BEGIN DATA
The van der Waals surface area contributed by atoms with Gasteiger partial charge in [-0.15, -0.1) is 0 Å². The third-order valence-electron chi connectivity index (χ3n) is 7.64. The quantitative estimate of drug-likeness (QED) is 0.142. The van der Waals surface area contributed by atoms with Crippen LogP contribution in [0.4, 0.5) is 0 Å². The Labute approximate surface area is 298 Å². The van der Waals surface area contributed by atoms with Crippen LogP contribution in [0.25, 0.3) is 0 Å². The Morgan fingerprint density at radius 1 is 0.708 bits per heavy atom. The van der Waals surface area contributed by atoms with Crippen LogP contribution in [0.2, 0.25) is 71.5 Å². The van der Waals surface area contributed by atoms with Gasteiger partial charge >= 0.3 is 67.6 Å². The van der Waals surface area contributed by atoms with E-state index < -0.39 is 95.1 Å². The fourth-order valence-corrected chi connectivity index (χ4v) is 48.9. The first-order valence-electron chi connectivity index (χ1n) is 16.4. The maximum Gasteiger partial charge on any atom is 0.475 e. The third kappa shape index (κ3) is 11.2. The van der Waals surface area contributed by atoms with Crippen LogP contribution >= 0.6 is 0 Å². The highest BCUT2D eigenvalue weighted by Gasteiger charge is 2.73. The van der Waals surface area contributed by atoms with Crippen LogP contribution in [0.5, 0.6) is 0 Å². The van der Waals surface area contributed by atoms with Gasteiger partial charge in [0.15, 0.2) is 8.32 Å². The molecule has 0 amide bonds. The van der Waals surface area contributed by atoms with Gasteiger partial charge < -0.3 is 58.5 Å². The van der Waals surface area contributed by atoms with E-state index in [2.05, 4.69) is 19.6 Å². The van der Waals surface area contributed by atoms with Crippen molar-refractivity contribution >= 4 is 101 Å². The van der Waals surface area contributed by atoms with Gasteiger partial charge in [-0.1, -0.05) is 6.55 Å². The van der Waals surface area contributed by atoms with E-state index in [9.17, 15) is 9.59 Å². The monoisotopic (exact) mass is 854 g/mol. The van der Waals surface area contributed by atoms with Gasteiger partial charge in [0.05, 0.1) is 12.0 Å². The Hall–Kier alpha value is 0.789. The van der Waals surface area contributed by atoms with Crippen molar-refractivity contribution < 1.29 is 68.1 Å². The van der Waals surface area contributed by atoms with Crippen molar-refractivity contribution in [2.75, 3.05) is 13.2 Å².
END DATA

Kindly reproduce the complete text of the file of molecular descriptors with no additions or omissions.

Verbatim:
The van der Waals surface area contributed by atoms with Gasteiger partial charge in [-0.15, -0.1) is 0 Å². The third-order valence-electron chi connectivity index (χ3n) is 7.64. The quantitative estimate of drug-likeness (QED) is 0.142. The van der Waals surface area contributed by atoms with Crippen LogP contribution in [0.4, 0.5) is 0 Å². The Labute approximate surface area is 298 Å². The van der Waals surface area contributed by atoms with Crippen LogP contribution in [0.25, 0.3) is 0 Å². The Morgan fingerprint density at radius 1 is 0.708 bits per heavy atom. The van der Waals surface area contributed by atoms with Crippen LogP contribution in [0.2, 0.25) is 71.5 Å². The van der Waals surface area contributed by atoms with Gasteiger partial charge >= 0.3 is 67.6 Å². The van der Waals surface area contributed by atoms with E-state index < -0.39 is 95.1 Å². The fourth-order valence-corrected chi connectivity index (χ4v) is 48.9. The first-order valence-electron chi connectivity index (χ1n) is 16.4. The maximum Gasteiger partial charge on any atom is 0.475 e. The third kappa shape index (κ3) is 11.2. The van der Waals surface area contributed by atoms with Crippen LogP contribution >= 0.6 is 0 Å². The highest BCUT2D eigenvalue weighted by Gasteiger charge is 2.73. The van der Waals surface area contributed by atoms with Crippen LogP contribution in [0.5, 0.6) is 0 Å². The van der Waals surface area contributed by atoms with Gasteiger partial charge in [0.15, 0.2) is 8.32 Å². The molecule has 0 amide bonds. The van der Waals surface area contributed by atoms with Gasteiger partial charge < -0.3 is 58.5 Å². The van der Waals surface area contributed by atoms with E-state index in [2.05, 4.69) is 19.6 Å². The van der Waals surface area contributed by atoms with Crippen molar-refractivity contribution >= 4 is 101 Å². The van der Waals surface area contributed by atoms with Gasteiger partial charge in [-0.1, -0.05) is 6.55 Å². The van der Waals surface area contributed by atoms with E-state index in [9.17, 15) is 9.59 Å². The monoisotopic (exact) mass is 854 g/mol. The van der Waals surface area contributed by atoms with Gasteiger partial charge in [0.05, 0.1) is 12.0 Å². The Hall–Kier alpha value is 0.789. The van der Waals surface area contributed by atoms with Crippen molar-refractivity contribution < 1.29 is 68.1 Å². The van der Waals surface area contributed by atoms with Crippen molar-refractivity contribution in [2.75, 3.05) is 13.2 Å².